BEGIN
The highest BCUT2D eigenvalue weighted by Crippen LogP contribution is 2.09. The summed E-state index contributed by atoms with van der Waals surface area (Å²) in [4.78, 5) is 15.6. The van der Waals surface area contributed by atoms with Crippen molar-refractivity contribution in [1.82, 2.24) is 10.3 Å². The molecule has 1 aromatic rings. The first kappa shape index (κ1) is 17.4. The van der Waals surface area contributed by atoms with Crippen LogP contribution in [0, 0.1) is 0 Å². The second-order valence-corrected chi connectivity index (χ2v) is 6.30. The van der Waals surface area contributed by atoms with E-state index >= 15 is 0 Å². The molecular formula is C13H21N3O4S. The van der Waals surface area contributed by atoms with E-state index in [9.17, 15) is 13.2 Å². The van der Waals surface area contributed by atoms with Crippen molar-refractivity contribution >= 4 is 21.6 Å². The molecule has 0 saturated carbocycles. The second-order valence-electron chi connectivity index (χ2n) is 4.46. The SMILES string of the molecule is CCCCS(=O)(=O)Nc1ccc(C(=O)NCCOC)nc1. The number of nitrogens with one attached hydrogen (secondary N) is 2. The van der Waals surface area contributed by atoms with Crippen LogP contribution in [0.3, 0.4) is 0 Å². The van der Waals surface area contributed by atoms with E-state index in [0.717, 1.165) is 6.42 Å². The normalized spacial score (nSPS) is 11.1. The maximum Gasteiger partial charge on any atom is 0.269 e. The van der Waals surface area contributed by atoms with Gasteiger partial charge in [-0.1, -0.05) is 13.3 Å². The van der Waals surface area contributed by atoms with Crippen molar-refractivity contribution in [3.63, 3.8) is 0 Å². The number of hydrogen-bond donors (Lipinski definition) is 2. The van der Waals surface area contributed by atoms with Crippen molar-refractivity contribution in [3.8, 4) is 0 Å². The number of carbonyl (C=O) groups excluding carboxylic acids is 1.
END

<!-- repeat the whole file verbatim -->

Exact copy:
The highest BCUT2D eigenvalue weighted by Crippen LogP contribution is 2.09. The summed E-state index contributed by atoms with van der Waals surface area (Å²) in [4.78, 5) is 15.6. The van der Waals surface area contributed by atoms with Crippen molar-refractivity contribution in [1.82, 2.24) is 10.3 Å². The molecule has 1 aromatic rings. The first kappa shape index (κ1) is 17.4. The van der Waals surface area contributed by atoms with Crippen LogP contribution in [0, 0.1) is 0 Å². The second-order valence-corrected chi connectivity index (χ2v) is 6.30. The van der Waals surface area contributed by atoms with E-state index >= 15 is 0 Å². The molecular formula is C13H21N3O4S. The van der Waals surface area contributed by atoms with E-state index in [9.17, 15) is 13.2 Å². The van der Waals surface area contributed by atoms with Crippen molar-refractivity contribution >= 4 is 21.6 Å². The molecule has 0 saturated carbocycles. The second-order valence-electron chi connectivity index (χ2n) is 4.46. The SMILES string of the molecule is CCCCS(=O)(=O)Nc1ccc(C(=O)NCCOC)nc1. The number of nitrogens with one attached hydrogen (secondary N) is 2. The van der Waals surface area contributed by atoms with Crippen LogP contribution in [0.3, 0.4) is 0 Å². The van der Waals surface area contributed by atoms with E-state index in [0.717, 1.165) is 6.42 Å². The normalized spacial score (nSPS) is 11.1. The maximum Gasteiger partial charge on any atom is 0.269 e. The van der Waals surface area contributed by atoms with Gasteiger partial charge in [-0.1, -0.05) is 13.3 Å². The van der Waals surface area contributed by atoms with Crippen molar-refractivity contribution in [3.63, 3.8) is 0 Å². The number of hydrogen-bond donors (Lipinski definition) is 2. The van der Waals surface area contributed by atoms with Crippen molar-refractivity contribution in [3.8, 4) is 0 Å². The number of carbonyl (C=O) groups excluding carboxylic acids is 1.